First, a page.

CRISFIELD — The national increase in overdose-related deaths is being felt in Crisfield as Police Chief David Dalfonso reported there were seven overdoses for the third quarter of this calendar year — two of them fatal.
The number who died is the same as the second quarter when there were 10 overdoses, but consider there were zero cases from January through March.
"During the summer, we were going through some Narcan," Chief Dalfonso said of the naloxone-based nasal spray that helps opioid-overdose sufferers breathe. He also said there was a lot of fentanyl use, referring to the powerful synthetic opioid which is similar to morphine but up to 100 times more potent.
"Per capita, it’s high," he said, and while in Salisbury "it’s much worse" in Crisfield "it impacts us because we’re such a small town and everybody knows everybody."
He received from the Somerset County Health Department a $4,000 grant for opioid enforcement as the CPD is part of the Somerset County Opioid United Team (SCOUT).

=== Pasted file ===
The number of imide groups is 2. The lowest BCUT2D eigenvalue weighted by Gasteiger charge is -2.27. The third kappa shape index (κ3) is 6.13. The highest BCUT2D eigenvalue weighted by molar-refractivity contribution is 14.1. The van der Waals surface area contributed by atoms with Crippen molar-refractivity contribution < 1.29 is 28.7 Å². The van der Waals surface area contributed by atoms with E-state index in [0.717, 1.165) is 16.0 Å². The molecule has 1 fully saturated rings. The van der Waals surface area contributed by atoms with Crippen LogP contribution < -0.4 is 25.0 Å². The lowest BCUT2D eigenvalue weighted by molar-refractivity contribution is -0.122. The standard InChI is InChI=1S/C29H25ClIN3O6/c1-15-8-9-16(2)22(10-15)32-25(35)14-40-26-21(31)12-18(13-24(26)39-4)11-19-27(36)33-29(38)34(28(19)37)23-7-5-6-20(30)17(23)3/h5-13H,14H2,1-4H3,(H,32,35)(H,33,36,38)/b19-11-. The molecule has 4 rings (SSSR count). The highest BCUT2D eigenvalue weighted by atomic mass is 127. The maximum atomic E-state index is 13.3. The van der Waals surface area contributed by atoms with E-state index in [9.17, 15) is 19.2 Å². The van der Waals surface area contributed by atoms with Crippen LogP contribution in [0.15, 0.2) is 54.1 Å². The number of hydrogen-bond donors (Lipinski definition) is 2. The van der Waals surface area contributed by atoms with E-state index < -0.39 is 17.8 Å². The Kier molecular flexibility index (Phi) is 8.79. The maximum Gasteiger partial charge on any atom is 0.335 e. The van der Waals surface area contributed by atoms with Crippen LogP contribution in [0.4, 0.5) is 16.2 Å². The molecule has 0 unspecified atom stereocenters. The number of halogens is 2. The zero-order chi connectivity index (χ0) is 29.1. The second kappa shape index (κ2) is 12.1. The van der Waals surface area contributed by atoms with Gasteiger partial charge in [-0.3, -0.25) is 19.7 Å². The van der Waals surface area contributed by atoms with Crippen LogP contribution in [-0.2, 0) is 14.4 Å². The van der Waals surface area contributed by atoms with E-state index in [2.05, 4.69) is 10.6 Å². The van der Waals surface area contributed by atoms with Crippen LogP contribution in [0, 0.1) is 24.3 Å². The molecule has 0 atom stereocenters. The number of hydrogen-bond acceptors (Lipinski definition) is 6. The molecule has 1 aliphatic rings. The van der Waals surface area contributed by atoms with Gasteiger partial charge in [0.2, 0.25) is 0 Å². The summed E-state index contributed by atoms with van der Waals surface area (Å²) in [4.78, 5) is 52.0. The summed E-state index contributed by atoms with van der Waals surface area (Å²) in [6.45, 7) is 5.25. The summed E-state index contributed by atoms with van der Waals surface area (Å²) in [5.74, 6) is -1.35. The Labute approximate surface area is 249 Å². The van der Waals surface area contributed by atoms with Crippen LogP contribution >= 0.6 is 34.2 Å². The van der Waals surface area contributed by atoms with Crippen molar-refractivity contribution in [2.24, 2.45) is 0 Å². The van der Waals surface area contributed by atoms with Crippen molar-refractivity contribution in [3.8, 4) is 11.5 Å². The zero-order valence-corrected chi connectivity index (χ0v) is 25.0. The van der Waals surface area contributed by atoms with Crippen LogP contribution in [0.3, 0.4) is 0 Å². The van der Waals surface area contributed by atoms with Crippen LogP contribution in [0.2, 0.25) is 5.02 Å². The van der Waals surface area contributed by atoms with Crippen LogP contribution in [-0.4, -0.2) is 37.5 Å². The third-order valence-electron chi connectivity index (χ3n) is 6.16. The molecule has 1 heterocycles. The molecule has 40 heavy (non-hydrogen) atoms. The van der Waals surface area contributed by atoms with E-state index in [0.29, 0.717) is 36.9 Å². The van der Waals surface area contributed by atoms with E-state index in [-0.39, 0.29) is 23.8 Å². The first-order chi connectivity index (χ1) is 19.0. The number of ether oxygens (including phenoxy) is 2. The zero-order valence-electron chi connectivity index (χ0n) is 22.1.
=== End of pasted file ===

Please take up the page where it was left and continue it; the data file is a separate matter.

Smaller grants of $2,500 and $1,500 were also received from the Health Department for alcohol and tobacco compliance checks, respectively, with four drug arrests reported in the last quarter.
Coming soon is a K-9 which will be used for drug detection and human tracking. The chief said Pfc Greg Wetzel will be the handler, and training is expected to start in January.
Seized funds and donations — plus a $5,000 grant from the Health Department — will be used to finance the new addition as the chief does not want the costs of the dog to be a burden on the city’s budget.
From July 1 through September 30 there were 4,176 calls for service. The chief reported serious charges included one each first degree assault, rape, and child sex offense, plus there were nine common law assaults with 109 adults arrested — 44 for traffic offenses including six for DUI.
Chief Dalfonso said the runaway case from September which ended with the teen being found four days later has been turned over to the State Police for further investigation.
He also said he is looking forward to consistent success when trespassing cases are prosecuted in court for offenders found at the Crisfield Housing Authority. The memorandum of understanding between the CPD and CHA is now fully-signed and in place.
"There’s been no community or jurisdiction that I’ve ever experienced that’s been as aggressive toward trespassing as we have," the chief said. While police can’t deny someone the right to be in the city, the CHA is unique as a federally-designated area where residents and visitors with passes are allowed but others can be arrested for trespassing.
"I think we’re making progress," the chief said, and called CHA Executive Director Don Bibb "an excellent partner."